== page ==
you make me wanna get up and SCREAM
November 4, 2013 8:08 PM   Subscribe

Newly unearthed footage of the Jimi Hendrix Experience performing Foxy Lady at the 1968 Miami Pop Festival is totally effing awesome.
posted by flapjax at midnite (30 comments total) 20 users marked this as a favorite

 
And no, I have no idea why they spell it "foxey".
posted by flapjax at midnite at 8:08 PM on November 4, 2013 [1 favorite]


So good. I love Hendrix.
posted by The World Famous at 8:22 PM on November 4, 2013


That's how it's spelled on Are You Experienced Isn't it?
posted by wabbittwax at 8:23 PM on November 4, 2013 [3 favorites]


I'm from Toronto and I've seen more animated audiences.
Good recording though.
posted by not_that_epiphanius at 8:23 PM on November 4, 2013 [5 favorites]


That's how it's spelled on Are You Experienced Isn't it?

Nope.
posted by axiom at 8:24 PM on November 4, 2013


People who live where live aren't allowed to watch this video. =(
posted by rmmcclay at 8:27 PM on November 4, 2013


For those who suffer from Wikipediaphobia:

The United States version of Are You Experienced (also released in Canada) listed the song with a spelling mistake as "Foxey Lady" and this is how it is still known among many North American fans and critics today.

Who knew?
posted by not_that_epiphanius at 8:27 PM on November 4, 2013 [1 favorite]


I watched the "Hear My Train a Coming" doc on the weekend and it's pretty good. Not a lot of surprises in there but the Miami Pop footage looks and sounds amazing. I was also struck by a set of photographs of Jimi taken Sep 17, 1970 (his last day on Earth, for those not in the know). Shivers.
posted by wabbittwax at 8:28 PM on November 4, 2013


It's "Foxy" on the original 1967 UK mono pressings of the album -- at least from the digital scans I have of the cover, the one with the band bios, but "Foxey" on the US versions.
posted by Catblack at 9:08 PM on November 4, 2013


I hope someone makes the raw footage available. I want to hear and see Hendrix...not audience shots, still photos, etc. Don't care much for the editing on that preview (and most music videos).

Just show me; I have the attention span and don't need flash edits every 3 seconds like the rest of TV.

PBS doc looks good; looking forward....
posted by CrowGoat at 9:09 PM on November 4, 2013 [4 favorites]


effing awesome

Too awesome to be viewed hereabouts.

[Sigh.]
posted by Mister Bijou at 9:09 PM on November 4, 2013 [2 favorites]


Everytime I watch him play, no matter how many other great guitarists there are in the world, and there are many... Nothing nothing nothing I have seen compares to cybernetic interaction between Jimi and Guitar. They are truly one entity. Smooth, silky, buttery, delicious, beautiful in motion and sound. Fluid and one with the guitar, no second thoughts, no stuttering, no staccatic motion, no spasmodic herky jerky, just pure elegance. Pure sex, pure music, pure soul.
posted by symbioid at 9:11 PM on November 4, 2013 [5 favorites]


Why is everyone in the crowd sitting down. what is wrong with them.
posted by empath at 9:21 PM on November 4, 2013 [1 favorite]


Jimi Hendrix being dead is proof that time travel will never happen.
posted by Catblack at 9:37 PM on November 4, 2013 [4 favorites]


Good recording though.

It sounds fantastic, but it also sounds like some very good engineers and producers have spent a ton of time doing a ton of work to restore it and make it sound that good using every state-of-the-art digital audio tool available.

I'm of two minds about it. On the one hand, I hear the engineering on it and part of me is like "come on, now - that's been worked over so much." On the other hand, Hendrix sounding so amazing - how can I complain?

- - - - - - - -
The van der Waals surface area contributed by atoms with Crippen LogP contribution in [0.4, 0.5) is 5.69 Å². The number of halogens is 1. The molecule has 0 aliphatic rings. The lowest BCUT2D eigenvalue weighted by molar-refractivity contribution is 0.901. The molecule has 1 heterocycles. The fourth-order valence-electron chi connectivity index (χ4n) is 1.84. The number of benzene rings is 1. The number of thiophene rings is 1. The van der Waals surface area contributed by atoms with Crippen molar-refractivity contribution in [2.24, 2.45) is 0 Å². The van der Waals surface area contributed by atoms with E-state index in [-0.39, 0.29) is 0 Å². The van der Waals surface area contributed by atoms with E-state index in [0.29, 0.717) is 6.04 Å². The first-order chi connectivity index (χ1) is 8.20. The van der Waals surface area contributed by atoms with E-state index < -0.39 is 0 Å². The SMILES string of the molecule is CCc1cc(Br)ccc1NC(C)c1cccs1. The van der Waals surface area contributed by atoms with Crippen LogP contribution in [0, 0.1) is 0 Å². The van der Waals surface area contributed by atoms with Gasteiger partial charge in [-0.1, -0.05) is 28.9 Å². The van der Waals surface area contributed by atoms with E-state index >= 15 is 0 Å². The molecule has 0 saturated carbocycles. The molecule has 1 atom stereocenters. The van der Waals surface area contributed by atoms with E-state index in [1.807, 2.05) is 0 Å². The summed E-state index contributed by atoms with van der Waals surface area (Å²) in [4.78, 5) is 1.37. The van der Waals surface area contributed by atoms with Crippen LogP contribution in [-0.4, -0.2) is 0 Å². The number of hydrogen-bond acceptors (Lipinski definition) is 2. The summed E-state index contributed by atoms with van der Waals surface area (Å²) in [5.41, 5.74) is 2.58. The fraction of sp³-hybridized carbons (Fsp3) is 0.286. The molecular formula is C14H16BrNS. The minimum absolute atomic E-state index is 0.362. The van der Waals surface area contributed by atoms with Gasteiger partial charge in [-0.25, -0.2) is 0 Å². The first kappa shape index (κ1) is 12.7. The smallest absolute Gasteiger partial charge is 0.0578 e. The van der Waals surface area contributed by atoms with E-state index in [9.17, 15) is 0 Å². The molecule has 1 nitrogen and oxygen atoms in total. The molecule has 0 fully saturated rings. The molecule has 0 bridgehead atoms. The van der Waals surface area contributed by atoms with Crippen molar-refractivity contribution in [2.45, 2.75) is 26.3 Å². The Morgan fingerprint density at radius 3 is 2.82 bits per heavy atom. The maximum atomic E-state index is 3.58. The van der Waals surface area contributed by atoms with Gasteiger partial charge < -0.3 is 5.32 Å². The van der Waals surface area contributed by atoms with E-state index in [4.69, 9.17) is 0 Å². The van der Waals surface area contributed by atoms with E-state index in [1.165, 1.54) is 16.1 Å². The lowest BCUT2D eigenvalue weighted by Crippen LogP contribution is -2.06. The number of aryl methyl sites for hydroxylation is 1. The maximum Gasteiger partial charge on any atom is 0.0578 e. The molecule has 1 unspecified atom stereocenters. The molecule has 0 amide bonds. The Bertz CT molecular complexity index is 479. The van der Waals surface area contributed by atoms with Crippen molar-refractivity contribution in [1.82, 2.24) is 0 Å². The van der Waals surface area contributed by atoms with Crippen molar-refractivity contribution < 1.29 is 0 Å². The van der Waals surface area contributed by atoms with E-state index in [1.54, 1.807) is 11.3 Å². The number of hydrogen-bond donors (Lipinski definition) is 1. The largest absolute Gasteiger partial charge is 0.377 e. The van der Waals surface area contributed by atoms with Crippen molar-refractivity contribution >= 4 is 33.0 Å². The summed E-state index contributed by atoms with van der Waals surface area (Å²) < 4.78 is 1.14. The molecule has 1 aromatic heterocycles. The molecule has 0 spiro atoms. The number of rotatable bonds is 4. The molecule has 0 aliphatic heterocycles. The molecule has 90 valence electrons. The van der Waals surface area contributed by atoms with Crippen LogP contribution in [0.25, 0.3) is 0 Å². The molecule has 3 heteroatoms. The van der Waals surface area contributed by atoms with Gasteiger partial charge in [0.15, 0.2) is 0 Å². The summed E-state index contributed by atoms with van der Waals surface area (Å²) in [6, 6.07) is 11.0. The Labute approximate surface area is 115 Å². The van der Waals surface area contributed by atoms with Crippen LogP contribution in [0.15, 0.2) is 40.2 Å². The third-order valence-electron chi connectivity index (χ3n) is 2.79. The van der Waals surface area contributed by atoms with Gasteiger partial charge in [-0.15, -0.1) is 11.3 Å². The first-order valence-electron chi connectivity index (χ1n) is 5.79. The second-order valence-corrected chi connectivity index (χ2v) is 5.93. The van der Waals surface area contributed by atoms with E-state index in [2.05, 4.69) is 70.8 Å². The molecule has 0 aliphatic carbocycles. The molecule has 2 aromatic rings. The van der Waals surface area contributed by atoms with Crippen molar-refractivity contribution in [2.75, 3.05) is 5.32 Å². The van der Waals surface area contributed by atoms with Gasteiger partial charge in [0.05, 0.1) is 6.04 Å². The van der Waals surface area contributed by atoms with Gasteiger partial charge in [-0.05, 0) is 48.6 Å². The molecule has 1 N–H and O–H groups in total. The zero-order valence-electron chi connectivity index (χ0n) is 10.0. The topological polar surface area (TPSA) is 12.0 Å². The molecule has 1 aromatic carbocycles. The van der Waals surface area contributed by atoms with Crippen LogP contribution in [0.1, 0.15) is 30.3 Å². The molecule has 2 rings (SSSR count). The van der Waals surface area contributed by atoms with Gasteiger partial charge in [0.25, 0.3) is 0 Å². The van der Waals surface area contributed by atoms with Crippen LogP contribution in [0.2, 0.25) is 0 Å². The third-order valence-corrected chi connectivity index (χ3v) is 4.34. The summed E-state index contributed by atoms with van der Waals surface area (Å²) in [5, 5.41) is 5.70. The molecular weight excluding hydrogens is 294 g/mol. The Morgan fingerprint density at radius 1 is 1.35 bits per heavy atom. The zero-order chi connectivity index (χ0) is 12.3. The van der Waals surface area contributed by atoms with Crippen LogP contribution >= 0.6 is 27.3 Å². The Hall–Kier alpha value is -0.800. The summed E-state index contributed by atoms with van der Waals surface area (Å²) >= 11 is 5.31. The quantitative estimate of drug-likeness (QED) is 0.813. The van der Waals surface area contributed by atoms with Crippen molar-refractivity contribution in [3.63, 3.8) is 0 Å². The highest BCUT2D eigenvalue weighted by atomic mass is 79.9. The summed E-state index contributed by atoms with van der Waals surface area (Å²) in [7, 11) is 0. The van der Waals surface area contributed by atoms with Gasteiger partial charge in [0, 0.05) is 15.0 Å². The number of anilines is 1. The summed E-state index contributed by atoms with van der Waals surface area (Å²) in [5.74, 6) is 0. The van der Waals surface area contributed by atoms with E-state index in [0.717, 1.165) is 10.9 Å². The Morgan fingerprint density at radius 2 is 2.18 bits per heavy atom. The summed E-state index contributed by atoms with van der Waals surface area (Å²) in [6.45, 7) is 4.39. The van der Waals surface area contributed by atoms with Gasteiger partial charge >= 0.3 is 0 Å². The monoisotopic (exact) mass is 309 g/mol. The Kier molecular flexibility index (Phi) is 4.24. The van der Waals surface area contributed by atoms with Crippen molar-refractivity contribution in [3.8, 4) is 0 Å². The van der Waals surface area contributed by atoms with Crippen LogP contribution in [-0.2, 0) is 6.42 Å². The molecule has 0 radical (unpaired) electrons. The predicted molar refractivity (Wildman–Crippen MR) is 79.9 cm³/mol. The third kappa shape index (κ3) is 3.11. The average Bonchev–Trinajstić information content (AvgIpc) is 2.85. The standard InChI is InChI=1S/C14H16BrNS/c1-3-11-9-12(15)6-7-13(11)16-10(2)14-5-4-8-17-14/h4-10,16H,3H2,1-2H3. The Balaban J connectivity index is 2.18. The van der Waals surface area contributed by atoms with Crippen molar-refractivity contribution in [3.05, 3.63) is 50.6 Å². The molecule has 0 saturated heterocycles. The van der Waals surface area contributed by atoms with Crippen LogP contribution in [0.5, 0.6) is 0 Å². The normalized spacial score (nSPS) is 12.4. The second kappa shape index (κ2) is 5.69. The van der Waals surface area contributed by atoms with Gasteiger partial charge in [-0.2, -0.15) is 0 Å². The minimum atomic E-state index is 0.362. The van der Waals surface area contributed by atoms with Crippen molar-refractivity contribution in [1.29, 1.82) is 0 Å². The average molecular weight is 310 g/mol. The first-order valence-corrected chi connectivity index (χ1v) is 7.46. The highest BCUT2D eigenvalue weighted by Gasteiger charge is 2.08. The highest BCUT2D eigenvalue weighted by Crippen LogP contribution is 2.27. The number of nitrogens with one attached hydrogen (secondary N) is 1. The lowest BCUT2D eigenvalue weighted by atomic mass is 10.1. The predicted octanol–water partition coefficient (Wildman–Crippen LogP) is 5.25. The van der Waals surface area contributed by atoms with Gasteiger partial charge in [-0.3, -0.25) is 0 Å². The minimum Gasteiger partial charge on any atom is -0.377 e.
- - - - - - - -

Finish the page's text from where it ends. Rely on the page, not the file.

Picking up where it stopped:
posted by The World Famous at 9:38 PM on November 4, 2013 [3 favorites]


Jimi Hendrix being dead is proof that time travel will never happen.

By the end of 1973, Jimi Hendrix' extraordinary talent and charisma had led him to become more and more popular. Supported by fellow revolutionary leaders Janis Joplin, Brian Jones, and Duane Allman, Hendrix eventually led a hippie revolution to peacefully overthrow the U.S. government, finally taking over control in 1975 - the year that would prove to be the last of Nixon's administration.

The ousted government officials - aggressive, totalitarian conservatives with a vision for transformation of the U.S. and subjugation of the hippies - formed an underground resistance movement. Their two young resistance leaders were up-and-coming Nixon Administration darlings who had crazy new ideas and who had the benefit of being the only two people in that administration not murdered by fellow conservatives in the free-market shantytowns to which the political right banished itself in a flagrant display of the values it claimed were superior to those of the new youth movement. Their names? Well, the rebels called them "The Double D's" But their real names were Dick and Donald.

For decades, the Double D's worked with the best and brightest of their movement, ultimately kidnapping liberal scientists and waterboarding them until they agreed to develop the technological advancement that would allow the master plan to be realized - the brainchild of the more ruthless of the Double D's - the one we know today as the former Vice President of the United States.

But, as Donald pointed out, there were too many unknown unknowns, and the time travel device would only work once. They couldn't take any chances, so they decided they had to send someone young and strong. No matter how much Dick wanted to be the time-traveling assassin, his heart just wasn't strong enough for the task.

So they set out to find the perfect traveler. In the year 2002, they found their traveler in a young kid from just south of London. They knew he would have to be a great guitar player if he was to infiltrate the inner circle of the leftist music revolutionaries, so they trained him.